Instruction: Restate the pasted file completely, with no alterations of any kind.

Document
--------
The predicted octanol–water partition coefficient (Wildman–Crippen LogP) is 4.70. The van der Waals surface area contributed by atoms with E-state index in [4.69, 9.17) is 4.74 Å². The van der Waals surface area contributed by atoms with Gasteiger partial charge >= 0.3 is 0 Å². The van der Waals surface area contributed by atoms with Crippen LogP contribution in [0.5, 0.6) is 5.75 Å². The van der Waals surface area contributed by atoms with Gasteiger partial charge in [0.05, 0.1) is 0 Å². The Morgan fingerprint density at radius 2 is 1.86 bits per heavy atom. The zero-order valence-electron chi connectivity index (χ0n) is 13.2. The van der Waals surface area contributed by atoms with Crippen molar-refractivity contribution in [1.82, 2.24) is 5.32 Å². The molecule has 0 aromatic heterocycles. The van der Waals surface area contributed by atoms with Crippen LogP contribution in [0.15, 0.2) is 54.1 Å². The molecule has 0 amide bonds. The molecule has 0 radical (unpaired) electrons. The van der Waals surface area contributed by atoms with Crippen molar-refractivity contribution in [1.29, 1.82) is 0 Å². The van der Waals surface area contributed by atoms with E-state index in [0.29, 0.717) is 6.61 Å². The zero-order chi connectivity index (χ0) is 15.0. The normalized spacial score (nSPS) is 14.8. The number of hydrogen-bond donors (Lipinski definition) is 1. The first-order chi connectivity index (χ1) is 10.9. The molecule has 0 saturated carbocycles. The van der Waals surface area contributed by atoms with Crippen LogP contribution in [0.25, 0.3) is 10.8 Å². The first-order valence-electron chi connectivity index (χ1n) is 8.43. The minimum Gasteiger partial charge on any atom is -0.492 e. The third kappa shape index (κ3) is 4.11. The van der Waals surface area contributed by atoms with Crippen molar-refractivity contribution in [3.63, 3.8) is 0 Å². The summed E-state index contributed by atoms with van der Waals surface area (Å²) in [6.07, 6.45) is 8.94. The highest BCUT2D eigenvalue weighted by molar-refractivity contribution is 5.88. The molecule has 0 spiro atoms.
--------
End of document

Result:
The predicted octanol–water partition coefficient (Wildman–Crippen LogP) is 4.70. The van der Waals surface area contributed by atoms with E-state index in [4.69, 9.17) is 4.74 Å². The van der Waals surface area contributed by atoms with Gasteiger partial charge >= 0.3 is 0 Å². The van der Waals surface area contributed by atoms with Crippen LogP contribution in [0.5, 0.6) is 5.75 Å². The van der Waals surface area contributed by atoms with Gasteiger partial charge in [0.05, 0.1) is 0 Å². The Morgan fingerprint density at radius 2 is 1.86 bits per heavy atom. The zero-order valence-electron chi connectivity index (χ0n) is 13.2. The van der Waals surface area contributed by atoms with Crippen molar-refractivity contribution in [1.82, 2.24) is 5.32 Å². The molecule has 0 aromatic heterocycles. The van der Waals surface area contributed by atoms with Crippen LogP contribution in [0.15, 0.2) is 54.1 Å². The molecule has 0 amide bonds. The molecule has 0 radical (unpaired) electrons. The van der Waals surface area contributed by atoms with Crippen molar-refractivity contribution in [1.29, 1.82) is 0 Å². The van der Waals surface area contributed by atoms with E-state index in [0.29, 0.717) is 6.61 Å². The zero-order chi connectivity index (χ0) is 15.0. The normalized spacial score (nSPS) is 14.8. The number of hydrogen-bond donors (Lipinski definition) is 1. The first-order chi connectivity index (χ1) is 10.9. The molecule has 0 saturated carbocycles. The van der Waals surface area contributed by atoms with Crippen LogP contribution in [0.25, 0.3) is 10.8 Å². The first-order valence-electron chi connectivity index (χ1n) is 8.43. The minimum Gasteiger partial charge on any atom is -0.492 e. The third kappa shape index (κ3) is 4.11. The van der Waals surface area contributed by atoms with Crippen molar-refractivity contribution in [3.63, 3.8) is 0 Å². The summed E-state index contributed by atoms with van der Waals surface area (Å²) in [6.07, 6.45) is 8.94. The highest BCUT2D eigenvalue weighted by molar-refractivity contribution is 5.88. The molecule has 0 spiro atoms.